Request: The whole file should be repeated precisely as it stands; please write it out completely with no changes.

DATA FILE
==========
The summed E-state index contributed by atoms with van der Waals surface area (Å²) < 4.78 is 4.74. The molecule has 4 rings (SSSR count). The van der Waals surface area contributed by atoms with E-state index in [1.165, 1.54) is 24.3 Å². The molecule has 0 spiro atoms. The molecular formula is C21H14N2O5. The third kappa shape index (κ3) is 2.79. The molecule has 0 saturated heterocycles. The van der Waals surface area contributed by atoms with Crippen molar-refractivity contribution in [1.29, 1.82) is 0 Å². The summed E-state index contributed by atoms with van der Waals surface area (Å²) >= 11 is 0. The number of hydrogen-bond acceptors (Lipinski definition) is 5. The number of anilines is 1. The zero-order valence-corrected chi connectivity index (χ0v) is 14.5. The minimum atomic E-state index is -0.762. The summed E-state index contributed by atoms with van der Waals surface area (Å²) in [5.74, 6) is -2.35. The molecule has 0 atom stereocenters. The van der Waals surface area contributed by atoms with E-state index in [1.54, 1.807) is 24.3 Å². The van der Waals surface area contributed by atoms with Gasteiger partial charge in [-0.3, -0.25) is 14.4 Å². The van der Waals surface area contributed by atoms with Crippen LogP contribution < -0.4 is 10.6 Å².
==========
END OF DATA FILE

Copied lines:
The summed E-state index contributed by atoms with van der Waals surface area (Å²) < 4.78 is 4.74. The molecule has 4 rings (SSSR count). The van der Waals surface area contributed by atoms with E-state index in [1.165, 1.54) is 24.3 Å². The molecule has 0 spiro atoms. The molecular formula is C21H14N2O5. The third kappa shape index (κ3) is 2.79. The molecule has 0 saturated heterocycles. The van der Waals surface area contributed by atoms with Crippen molar-refractivity contribution in [1.29, 1.82) is 0 Å². The summed E-state index contributed by atoms with van der Waals surface area (Å²) >= 11 is 0. The number of hydrogen-bond acceptors (Lipinski definition) is 5. The number of anilines is 1. The zero-order valence-corrected chi connectivity index (χ0v) is 14.5. The minimum atomic E-state index is -0.762. The summed E-state index contributed by atoms with van der Waals surface area (Å²) in [5.74, 6) is -2.35. The molecule has 0 atom stereocenters. The van der Waals surface area contributed by atoms with E-state index in [1.54, 1.807) is 24.3 Å². The van der Waals surface area contributed by atoms with Gasteiger partial charge in [-0.3, -0.25) is 14.4 Å². The van der Waals surface area contributed by atoms with Crippen LogP contribution < -0.4 is 10.6 Å².